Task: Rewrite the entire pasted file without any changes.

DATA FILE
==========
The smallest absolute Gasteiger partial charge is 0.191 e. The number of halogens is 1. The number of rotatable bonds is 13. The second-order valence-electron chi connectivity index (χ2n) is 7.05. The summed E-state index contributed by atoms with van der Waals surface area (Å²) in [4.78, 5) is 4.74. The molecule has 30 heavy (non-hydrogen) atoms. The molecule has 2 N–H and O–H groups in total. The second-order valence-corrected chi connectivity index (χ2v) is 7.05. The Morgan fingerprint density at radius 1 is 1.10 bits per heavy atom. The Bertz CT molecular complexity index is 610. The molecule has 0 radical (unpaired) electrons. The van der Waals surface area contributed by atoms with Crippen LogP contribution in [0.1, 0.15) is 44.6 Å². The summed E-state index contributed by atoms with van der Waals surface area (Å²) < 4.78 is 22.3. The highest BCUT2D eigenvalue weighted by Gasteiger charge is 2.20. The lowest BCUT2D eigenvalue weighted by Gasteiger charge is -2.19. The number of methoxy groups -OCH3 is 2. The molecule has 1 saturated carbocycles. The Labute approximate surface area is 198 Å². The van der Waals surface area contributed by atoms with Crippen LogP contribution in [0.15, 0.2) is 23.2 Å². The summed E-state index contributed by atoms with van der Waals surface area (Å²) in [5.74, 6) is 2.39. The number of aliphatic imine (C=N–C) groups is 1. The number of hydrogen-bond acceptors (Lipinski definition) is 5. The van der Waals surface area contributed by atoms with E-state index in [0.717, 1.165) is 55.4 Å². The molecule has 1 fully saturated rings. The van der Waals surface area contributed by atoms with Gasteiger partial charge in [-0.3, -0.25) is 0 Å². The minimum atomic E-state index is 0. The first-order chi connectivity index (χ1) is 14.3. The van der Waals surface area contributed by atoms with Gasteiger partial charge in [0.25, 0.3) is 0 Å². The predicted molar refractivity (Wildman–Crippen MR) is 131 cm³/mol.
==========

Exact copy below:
The smallest absolute Gasteiger partial charge is 0.191 e. The number of halogens is 1. The number of rotatable bonds is 13. The second-order valence-electron chi connectivity index (χ2n) is 7.05. The summed E-state index contributed by atoms with van der Waals surface area (Å²) in [4.78, 5) is 4.74. The molecule has 30 heavy (non-hydrogen) atoms. The molecule has 2 N–H and O–H groups in total. The second-order valence-corrected chi connectivity index (χ2v) is 7.05. The Morgan fingerprint density at radius 1 is 1.10 bits per heavy atom. The Bertz CT molecular complexity index is 610. The molecule has 0 radical (unpaired) electrons. The van der Waals surface area contributed by atoms with Crippen LogP contribution in [0.1, 0.15) is 44.6 Å². The summed E-state index contributed by atoms with van der Waals surface area (Å²) < 4.78 is 22.3. The highest BCUT2D eigenvalue weighted by Gasteiger charge is 2.20. The lowest BCUT2D eigenvalue weighted by Gasteiger charge is -2.19. The number of methoxy groups -OCH3 is 2. The molecule has 1 saturated carbocycles. The Labute approximate surface area is 198 Å². The van der Waals surface area contributed by atoms with Crippen LogP contribution in [0.15, 0.2) is 23.2 Å². The summed E-state index contributed by atoms with van der Waals surface area (Å²) in [5.74, 6) is 2.39. The number of aliphatic imine (C=N–C) groups is 1. The number of hydrogen-bond acceptors (Lipinski definition) is 5. The van der Waals surface area contributed by atoms with E-state index in [0.717, 1.165) is 55.4 Å². The molecule has 1 fully saturated rings. The van der Waals surface area contributed by atoms with Gasteiger partial charge in [-0.3, -0.25) is 0 Å². The minimum atomic E-state index is 0. The first-order chi connectivity index (χ1) is 14.3. The van der Waals surface area contributed by atoms with Gasteiger partial charge in [0.25, 0.3) is 0 Å². The predicted molar refractivity (Wildman–Crippen MR) is 131 cm³/mol.